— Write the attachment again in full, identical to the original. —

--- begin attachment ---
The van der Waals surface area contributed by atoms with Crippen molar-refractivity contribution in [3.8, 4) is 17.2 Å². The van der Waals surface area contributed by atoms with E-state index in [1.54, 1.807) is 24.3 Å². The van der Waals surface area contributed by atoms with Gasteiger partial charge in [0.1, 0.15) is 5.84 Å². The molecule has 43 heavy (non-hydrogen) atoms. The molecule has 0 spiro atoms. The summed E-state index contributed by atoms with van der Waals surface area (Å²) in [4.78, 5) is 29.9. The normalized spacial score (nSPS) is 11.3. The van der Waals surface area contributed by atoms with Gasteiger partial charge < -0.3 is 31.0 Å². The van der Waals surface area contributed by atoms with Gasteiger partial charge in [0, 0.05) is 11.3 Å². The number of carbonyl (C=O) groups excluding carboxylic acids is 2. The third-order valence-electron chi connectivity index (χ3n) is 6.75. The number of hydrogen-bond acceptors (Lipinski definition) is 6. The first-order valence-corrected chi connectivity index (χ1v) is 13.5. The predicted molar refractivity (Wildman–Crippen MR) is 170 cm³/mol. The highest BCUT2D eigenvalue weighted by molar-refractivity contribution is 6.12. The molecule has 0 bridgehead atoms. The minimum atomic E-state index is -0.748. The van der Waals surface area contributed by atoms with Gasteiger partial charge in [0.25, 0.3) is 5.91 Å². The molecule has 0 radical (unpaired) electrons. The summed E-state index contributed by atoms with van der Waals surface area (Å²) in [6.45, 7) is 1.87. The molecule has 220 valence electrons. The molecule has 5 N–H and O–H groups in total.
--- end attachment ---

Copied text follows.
The van der Waals surface area contributed by atoms with Crippen molar-refractivity contribution in [3.8, 4) is 17.2 Å². The van der Waals surface area contributed by atoms with E-state index in [1.54, 1.807) is 24.3 Å². The van der Waals surface area contributed by atoms with Gasteiger partial charge in [0.1, 0.15) is 5.84 Å². The molecule has 43 heavy (non-hydrogen) atoms. The molecule has 0 spiro atoms. The summed E-state index contributed by atoms with van der Waals surface area (Å²) in [4.78, 5) is 29.9. The normalized spacial score (nSPS) is 11.3. The van der Waals surface area contributed by atoms with Gasteiger partial charge < -0.3 is 31.0 Å². The van der Waals surface area contributed by atoms with Gasteiger partial charge in [0, 0.05) is 11.3 Å². The number of carbonyl (C=O) groups excluding carboxylic acids is 2. The third-order valence-electron chi connectivity index (χ3n) is 6.75. The number of hydrogen-bond acceptors (Lipinski definition) is 6. The first-order valence-corrected chi connectivity index (χ1v) is 13.5. The predicted molar refractivity (Wildman–Crippen MR) is 170 cm³/mol. The highest BCUT2D eigenvalue weighted by molar-refractivity contribution is 6.12. The molecule has 0 bridgehead atoms. The minimum atomic E-state index is -0.748. The van der Waals surface area contributed by atoms with Gasteiger partial charge in [0.25, 0.3) is 5.91 Å². The molecule has 0 radical (unpaired) electrons. The summed E-state index contributed by atoms with van der Waals surface area (Å²) in [6.45, 7) is 1.87. The molecule has 220 valence electrons. The molecule has 5 N–H and O–H groups in total.